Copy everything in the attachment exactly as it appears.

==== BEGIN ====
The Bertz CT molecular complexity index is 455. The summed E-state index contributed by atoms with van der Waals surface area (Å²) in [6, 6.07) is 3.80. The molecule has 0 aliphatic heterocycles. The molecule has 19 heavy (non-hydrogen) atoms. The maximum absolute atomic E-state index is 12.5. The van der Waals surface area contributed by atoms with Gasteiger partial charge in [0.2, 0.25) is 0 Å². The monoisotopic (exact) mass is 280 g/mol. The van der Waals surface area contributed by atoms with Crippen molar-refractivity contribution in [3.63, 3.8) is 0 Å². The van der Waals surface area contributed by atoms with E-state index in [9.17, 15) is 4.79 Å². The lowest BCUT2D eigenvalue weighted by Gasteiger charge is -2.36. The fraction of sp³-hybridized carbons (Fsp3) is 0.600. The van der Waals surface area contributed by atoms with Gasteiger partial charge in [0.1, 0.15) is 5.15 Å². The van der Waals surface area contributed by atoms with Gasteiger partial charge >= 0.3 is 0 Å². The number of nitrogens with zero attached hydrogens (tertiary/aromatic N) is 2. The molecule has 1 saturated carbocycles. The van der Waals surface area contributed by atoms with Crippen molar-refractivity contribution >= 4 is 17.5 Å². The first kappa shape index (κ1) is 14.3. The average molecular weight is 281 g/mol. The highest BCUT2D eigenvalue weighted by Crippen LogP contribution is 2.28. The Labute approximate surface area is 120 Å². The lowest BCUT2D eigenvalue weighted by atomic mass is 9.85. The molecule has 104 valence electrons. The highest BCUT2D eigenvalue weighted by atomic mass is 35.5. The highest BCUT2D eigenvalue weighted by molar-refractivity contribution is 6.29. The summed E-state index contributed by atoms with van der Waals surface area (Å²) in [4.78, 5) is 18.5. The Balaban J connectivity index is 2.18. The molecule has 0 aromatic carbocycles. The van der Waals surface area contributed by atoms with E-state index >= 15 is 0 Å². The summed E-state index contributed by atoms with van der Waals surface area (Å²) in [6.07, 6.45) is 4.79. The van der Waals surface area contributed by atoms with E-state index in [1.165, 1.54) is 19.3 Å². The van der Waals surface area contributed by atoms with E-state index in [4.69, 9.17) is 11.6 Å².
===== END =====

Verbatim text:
The Bertz CT molecular complexity index is 455. The summed E-state index contributed by atoms with van der Waals surface area (Å²) in [6, 6.07) is 3.80. The molecule has 0 aliphatic heterocycles. The molecule has 19 heavy (non-hydrogen) atoms. The maximum absolute atomic E-state index is 12.5. The van der Waals surface area contributed by atoms with Gasteiger partial charge in [0.2, 0.25) is 0 Å². The monoisotopic (exact) mass is 280 g/mol. The van der Waals surface area contributed by atoms with Crippen molar-refractivity contribution in [3.63, 3.8) is 0 Å². The van der Waals surface area contributed by atoms with E-state index in [9.17, 15) is 4.79 Å². The lowest BCUT2D eigenvalue weighted by Gasteiger charge is -2.36. The fraction of sp³-hybridized carbons (Fsp3) is 0.600. The van der Waals surface area contributed by atoms with Gasteiger partial charge in [0.1, 0.15) is 5.15 Å². The van der Waals surface area contributed by atoms with Gasteiger partial charge >= 0.3 is 0 Å². The number of nitrogens with zero attached hydrogens (tertiary/aromatic N) is 2. The molecule has 1 saturated carbocycles. The van der Waals surface area contributed by atoms with Crippen molar-refractivity contribution >= 4 is 17.5 Å². The first kappa shape index (κ1) is 14.3. The average molecular weight is 281 g/mol. The highest BCUT2D eigenvalue weighted by Crippen LogP contribution is 2.28. The Labute approximate surface area is 120 Å². The lowest BCUT2D eigenvalue weighted by atomic mass is 9.85. The molecule has 104 valence electrons. The highest BCUT2D eigenvalue weighted by atomic mass is 35.5. The highest BCUT2D eigenvalue weighted by molar-refractivity contribution is 6.29. The summed E-state index contributed by atoms with van der Waals surface area (Å²) in [4.78, 5) is 18.5. The Balaban J connectivity index is 2.18. The molecule has 0 aromatic carbocycles. The van der Waals surface area contributed by atoms with E-state index >= 15 is 0 Å². The summed E-state index contributed by atoms with van der Waals surface area (Å²) in [6.07, 6.45) is 4.79. The van der Waals surface area contributed by atoms with E-state index in [1.165, 1.54) is 19.3 Å². The van der Waals surface area contributed by atoms with E-state index in [4.69, 9.17) is 11.6 Å².